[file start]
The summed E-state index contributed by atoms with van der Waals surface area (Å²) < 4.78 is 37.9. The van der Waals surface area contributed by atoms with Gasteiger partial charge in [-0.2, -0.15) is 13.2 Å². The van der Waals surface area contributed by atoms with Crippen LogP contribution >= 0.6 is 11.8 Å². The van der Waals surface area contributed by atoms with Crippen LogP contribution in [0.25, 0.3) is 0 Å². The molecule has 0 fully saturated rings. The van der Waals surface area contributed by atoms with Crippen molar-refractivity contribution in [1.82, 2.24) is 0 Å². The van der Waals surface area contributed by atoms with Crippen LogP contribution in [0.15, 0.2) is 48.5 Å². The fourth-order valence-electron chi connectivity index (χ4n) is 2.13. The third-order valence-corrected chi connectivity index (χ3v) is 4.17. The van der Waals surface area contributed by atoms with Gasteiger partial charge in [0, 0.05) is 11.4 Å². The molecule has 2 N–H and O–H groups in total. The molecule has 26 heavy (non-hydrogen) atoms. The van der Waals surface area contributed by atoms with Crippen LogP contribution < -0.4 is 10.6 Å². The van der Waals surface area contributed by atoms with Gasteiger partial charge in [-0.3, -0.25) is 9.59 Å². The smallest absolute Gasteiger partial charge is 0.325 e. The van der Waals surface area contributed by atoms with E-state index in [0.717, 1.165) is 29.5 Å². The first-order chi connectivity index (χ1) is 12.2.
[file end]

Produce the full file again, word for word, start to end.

The summed E-state index contributed by atoms with van der Waals surface area (Å²) < 4.78 is 37.9. The van der Waals surface area contributed by atoms with Gasteiger partial charge in [-0.2, -0.15) is 13.2 Å². The van der Waals surface area contributed by atoms with Crippen LogP contribution >= 0.6 is 11.8 Å². The van der Waals surface area contributed by atoms with Crippen LogP contribution in [0.25, 0.3) is 0 Å². The molecule has 0 fully saturated rings. The van der Waals surface area contributed by atoms with Crippen molar-refractivity contribution in [1.82, 2.24) is 0 Å². The van der Waals surface area contributed by atoms with Crippen LogP contribution in [0.15, 0.2) is 48.5 Å². The fourth-order valence-electron chi connectivity index (χ4n) is 2.13. The third-order valence-corrected chi connectivity index (χ3v) is 4.17. The van der Waals surface area contributed by atoms with Gasteiger partial charge in [0, 0.05) is 11.4 Å². The molecule has 2 N–H and O–H groups in total. The molecule has 26 heavy (non-hydrogen) atoms. The van der Waals surface area contributed by atoms with Crippen LogP contribution < -0.4 is 10.6 Å². The van der Waals surface area contributed by atoms with Gasteiger partial charge in [-0.3, -0.25) is 9.59 Å². The smallest absolute Gasteiger partial charge is 0.325 e. The van der Waals surface area contributed by atoms with E-state index in [0.717, 1.165) is 29.5 Å². The first-order chi connectivity index (χ1) is 12.2.